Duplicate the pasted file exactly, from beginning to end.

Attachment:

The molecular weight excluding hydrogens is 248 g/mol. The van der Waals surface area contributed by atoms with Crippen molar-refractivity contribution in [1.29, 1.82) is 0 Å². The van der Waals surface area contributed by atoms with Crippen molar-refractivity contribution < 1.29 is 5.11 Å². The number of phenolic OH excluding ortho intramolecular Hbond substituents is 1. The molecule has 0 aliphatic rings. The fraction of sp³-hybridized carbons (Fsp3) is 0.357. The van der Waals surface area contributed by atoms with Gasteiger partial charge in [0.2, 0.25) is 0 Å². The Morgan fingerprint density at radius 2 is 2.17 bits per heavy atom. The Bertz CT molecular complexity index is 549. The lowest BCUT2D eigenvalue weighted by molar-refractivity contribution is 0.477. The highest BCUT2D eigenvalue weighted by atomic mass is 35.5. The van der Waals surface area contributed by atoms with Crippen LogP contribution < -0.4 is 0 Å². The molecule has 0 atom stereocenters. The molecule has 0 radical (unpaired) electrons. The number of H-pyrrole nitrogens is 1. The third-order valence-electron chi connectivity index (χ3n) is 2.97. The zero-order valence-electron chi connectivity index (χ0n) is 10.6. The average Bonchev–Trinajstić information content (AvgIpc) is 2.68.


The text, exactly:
The molecular weight excluding hydrogens is 248 g/mol. The van der Waals surface area contributed by atoms with Crippen molar-refractivity contribution in [1.29, 1.82) is 0 Å². The van der Waals surface area contributed by atoms with Crippen molar-refractivity contribution < 1.29 is 5.11 Å². The number of phenolic OH excluding ortho intramolecular Hbond substituents is 1. The molecule has 0 aliphatic rings. The fraction of sp³-hybridized carbons (Fsp3) is 0.357. The van der Waals surface area contributed by atoms with Gasteiger partial charge in [0.2, 0.25) is 0 Å². The Morgan fingerprint density at radius 2 is 2.17 bits per heavy atom. The Bertz CT molecular complexity index is 549. The lowest BCUT2D eigenvalue weighted by molar-refractivity contribution is 0.477. The highest BCUT2D eigenvalue weighted by atomic mass is 35.5. The van der Waals surface area contributed by atoms with Crippen LogP contribution < -0.4 is 0 Å². The molecule has 0 atom stereocenters. The molecule has 0 radical (unpaired) electrons. The number of H-pyrrole nitrogens is 1. The third-order valence-electron chi connectivity index (χ3n) is 2.97. The zero-order valence-electron chi connectivity index (χ0n) is 10.6. The average Bonchev–Trinajstić information content (AvgIpc) is 2.68.